By MCSN Michael Lopez
NPASE Detachment Southeast
Team members from the Navy Advancement Center (NAC) at the Naval Education and Training Professional Development and Technology Center visited Naval Station (NAVSTA) Mayport August 9 to give enlisted advancement training to prepare Sailors for the upcoming advancement exams in September.
NAC, based in Pensacola, Florida, is out to teach Sailors face-to-face how the exams are made, what will help them advance, what to study and where to find the correct study materials.
"We believe information is powerful," said Chief Personnel Specialist Tajudeen Smith, a military exam leader. "In order to advance the best Sailors, the leadership needs to be equipped with the right information to direct and support their Sailors, and the individual Sailors need to know where to find any information that hasn't already been provided to them.
While the NAC team is not in charge of advancement quotas, they meet with chief petty officers from the fleet to develop and publish in-rate examinations based on occupational and professional knowledge requirements. Once the exams are taken, they process them and rank the most qualified candidates for advancement.
"The exams are created by the Chief's Mess, who we call the subject matter experts, to best reflect the advances in technology in the fleet while still considering the Sailors on platforms who may not be using the same technology or practices," said Smith. "The idea is to tailor the exam to what the majority of Sailors in the rate should know."
NAC held two seperate one-hour sessions for both leadership and junior Sailors.
Approximately 60 Sailors E-6 and below attended the training session, with some who have never taken an advancement exam and others who have taken them more than a dozen times.
"Sailors who want to advance should be doing anything they can to get a leg up on their competition," said Master-At-Arms 2nd Class Tony Cofer. "Attending things like this allows you to talk directly to the source and clear the air of questions and concerns."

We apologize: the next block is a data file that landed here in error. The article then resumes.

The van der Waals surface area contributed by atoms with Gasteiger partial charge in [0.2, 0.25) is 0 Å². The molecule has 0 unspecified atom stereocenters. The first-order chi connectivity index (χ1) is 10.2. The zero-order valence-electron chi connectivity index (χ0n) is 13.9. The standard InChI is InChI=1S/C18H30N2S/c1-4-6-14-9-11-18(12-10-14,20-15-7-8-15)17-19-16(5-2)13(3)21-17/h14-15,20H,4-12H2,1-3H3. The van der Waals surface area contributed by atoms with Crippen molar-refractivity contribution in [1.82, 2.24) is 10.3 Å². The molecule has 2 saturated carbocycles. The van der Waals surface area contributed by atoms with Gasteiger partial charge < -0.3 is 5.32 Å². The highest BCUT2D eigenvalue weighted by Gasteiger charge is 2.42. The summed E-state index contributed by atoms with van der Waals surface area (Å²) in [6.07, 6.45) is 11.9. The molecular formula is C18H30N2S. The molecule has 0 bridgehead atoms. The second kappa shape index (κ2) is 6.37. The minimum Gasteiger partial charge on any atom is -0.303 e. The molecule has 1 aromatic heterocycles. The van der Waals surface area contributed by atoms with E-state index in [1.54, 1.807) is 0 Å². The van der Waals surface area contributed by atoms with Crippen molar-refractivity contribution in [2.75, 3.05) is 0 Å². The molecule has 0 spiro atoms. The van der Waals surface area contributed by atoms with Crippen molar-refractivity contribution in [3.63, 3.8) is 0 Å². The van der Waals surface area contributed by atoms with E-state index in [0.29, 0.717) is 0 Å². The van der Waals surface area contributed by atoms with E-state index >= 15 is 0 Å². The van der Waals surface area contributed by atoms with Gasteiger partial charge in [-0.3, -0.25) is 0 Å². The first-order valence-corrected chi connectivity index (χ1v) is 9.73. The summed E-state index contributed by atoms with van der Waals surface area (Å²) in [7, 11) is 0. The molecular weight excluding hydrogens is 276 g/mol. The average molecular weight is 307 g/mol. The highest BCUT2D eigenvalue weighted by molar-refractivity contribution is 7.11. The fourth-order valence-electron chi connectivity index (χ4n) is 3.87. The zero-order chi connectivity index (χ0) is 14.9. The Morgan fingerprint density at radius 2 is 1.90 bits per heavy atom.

The NAC team described where Sailors should be going to find the correct study material. Smith said Navy Knowledge Online (NKO) and Navy Credentialing Opportunities On-Line (COOL) websites host complete, up to date bibliographies with the subtopics listed.
NAC teamed up with Navy COOL to get bibliographies available without a common access card, and even made available on mobile devices through the Navy COOL app.
"The number one problem we see is Sailors going to the wrong sources for information," said Smith. "Time and again they use search engines to find information that looks like the bibliographies, but they don't see how information changes with new additions that they may not have found, so it's important that they go to the source."
To access the Advancement Exam Bibliographies section of Navy COOL, begin at the Department of the Navy COOL home page: www.cool.navy.mil/usn. Click on the 'Navy COOL' tab at the top right of the page, and under the 'Find and Select Related Credentials' tab, click on the 'Advancement Exam Bibliographies' dropdown on the left side page navigation. Then choose your rating and select 'Go'. The advancement exam bibliographies, topics and subtopics, FAQs and contact resources are found lower on the rating's COOL page.
"I'm coming up on 10 years in the Navy, and I've never gotten advancement training like this," said Cofer. "I've been to study groups in my department and things like that but never something where there was an advancement expert telling me what I need to know."
The team advised Sailors to pay close attention to the subtopics so they know what to study and how to make the most of their time. They also urged those in attendance to pay close attention to their profile sheet so they can see their weak areas and know what to focus more on for future exams.
For more information from Naval Education and Training Professional Development and Technology Center, visit www.navy.mil/local/NETPDTC/.